meant at least a hundred bucks in each
of his buddies' pockets. So he strolled
with his friends to the bus, then said
he'd forgotten his coat. As the bus revved up,

he sprinted back into Harrah's
where the Keno boss waved him away.
"I'm sorry, buddy, you know you've got to collect
before a new game begins," and he pointed
to the Keno screen on the wall, newly blank.
Now, Jose spends his days building mah-jong castles.




Page 17


I'm going to backpedal a bit here and say that, nevertheless, there are still elements I like in this poem.

For example, lines 5-6, "sleeping under whispering / gauze" — an evocation of mosquito nets — exhibits a sussurus-ish atmosphere (perhaps from the use of s and z) that still suggests magical dreamscapes for me. Also, lines 13 through line 24, from "We didn't yet have dreams" to "Ninang's wand / in our direction" . . . those lines still rock. They dramatize well the common Filipino interest in (for some, obsession with) gambling. My parents routinely traveled to Reno and Lake Tahoe . . . for them this was a way to banish and vanish our family's financial woes, and they were very methodical, even technical, about their gambling so they wouldn't bankrupt the household. The influence of Keno, its numbered ping-pong balls and marked-up tickets (as pictured at left), was indeed large in my family's lifestyle and livelihood. While the game's odds are astronomical against the player, the payoff was much larger than with other casino games and so my parents played Keno quite a lot and often. "You just never know," they would say. "You could win any time."

The poem also retells an apocryphal story you would often hear when I was a kid in San Francisco in the '60s: some poor schmuck wins a big jackpot in Keno, but through his own selfishness in trying to sidestep the Filipino practice of sharing gambling winnings with friends and relatives, doesn't collect in time. And so he goes insane, the legend goes. Hence the mention of "the Napa asylum," the California state mental institution where the indigent would be committed.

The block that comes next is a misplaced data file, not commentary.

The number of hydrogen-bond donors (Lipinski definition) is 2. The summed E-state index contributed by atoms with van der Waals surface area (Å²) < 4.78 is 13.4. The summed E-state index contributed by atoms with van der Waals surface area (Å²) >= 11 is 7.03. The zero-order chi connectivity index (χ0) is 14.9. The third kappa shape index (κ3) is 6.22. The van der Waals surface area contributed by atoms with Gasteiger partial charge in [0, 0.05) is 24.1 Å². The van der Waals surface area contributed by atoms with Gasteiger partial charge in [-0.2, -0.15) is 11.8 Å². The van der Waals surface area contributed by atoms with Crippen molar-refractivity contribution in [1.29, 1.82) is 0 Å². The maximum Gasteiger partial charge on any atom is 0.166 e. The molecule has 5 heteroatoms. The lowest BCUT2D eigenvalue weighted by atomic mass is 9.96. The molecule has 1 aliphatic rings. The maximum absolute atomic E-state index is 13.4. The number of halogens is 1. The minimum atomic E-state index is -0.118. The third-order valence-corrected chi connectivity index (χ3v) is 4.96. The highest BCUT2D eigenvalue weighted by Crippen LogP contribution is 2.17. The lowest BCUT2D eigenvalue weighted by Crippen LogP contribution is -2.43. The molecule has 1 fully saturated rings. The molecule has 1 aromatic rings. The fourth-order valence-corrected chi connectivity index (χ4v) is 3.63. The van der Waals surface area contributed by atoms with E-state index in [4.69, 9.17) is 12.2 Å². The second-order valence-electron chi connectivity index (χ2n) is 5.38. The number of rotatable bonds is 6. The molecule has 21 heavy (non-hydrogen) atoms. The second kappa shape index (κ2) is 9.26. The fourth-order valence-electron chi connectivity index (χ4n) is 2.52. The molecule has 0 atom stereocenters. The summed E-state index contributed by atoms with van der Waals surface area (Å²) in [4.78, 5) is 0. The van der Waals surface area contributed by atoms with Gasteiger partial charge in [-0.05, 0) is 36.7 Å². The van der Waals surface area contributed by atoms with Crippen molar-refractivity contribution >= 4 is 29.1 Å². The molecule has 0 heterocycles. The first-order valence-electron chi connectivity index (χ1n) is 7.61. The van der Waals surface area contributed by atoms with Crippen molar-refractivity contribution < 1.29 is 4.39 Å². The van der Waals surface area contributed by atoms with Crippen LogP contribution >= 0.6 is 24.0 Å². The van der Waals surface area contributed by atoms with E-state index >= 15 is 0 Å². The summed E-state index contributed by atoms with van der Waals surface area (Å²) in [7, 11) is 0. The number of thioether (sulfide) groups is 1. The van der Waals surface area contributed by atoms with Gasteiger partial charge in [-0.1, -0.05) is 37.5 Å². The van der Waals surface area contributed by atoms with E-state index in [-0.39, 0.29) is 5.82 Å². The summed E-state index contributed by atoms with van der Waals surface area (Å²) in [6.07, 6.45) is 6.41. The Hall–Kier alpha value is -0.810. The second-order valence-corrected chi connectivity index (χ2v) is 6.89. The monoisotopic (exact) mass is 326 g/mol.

I crank up the legend by naming our hero "Jose Manalo" . . . "manalo" is the Tagalog verb "to win." I just now googled "Jose" and found it means "he will enlarge" or "the Lord will increase." When I was writing this poem some 25 years ago, I had a keen interest in names and what they denote so I'm sure that, although the first name was probably originally inspired by a childhood friend's given name, I surely did know about the "enlarge/increase" connotation. And of course the name turns out to be ironic because Jose Manalo does win but eventually loses it all.

It's also important that the speaker calls Jose Manalo his kumpadre. This word calls into play one of the strongest relationship systems in Filipino culture. A kumpadre is the godfather of one's child, or one may be the godfather of the kumpadre's child . . . ditto with kumadre, a connection through godmotherhood. Such a godparent relationship is one of the most crucial social affiliations and alliances in Filipino society, equal to family bonds, in some cases even surpassing them. The reference to a "Ninang" in the poem is closely related, also; a ninang is a godmother, and evoking the word is how a child interacts with the kumadre/kumpadre social system.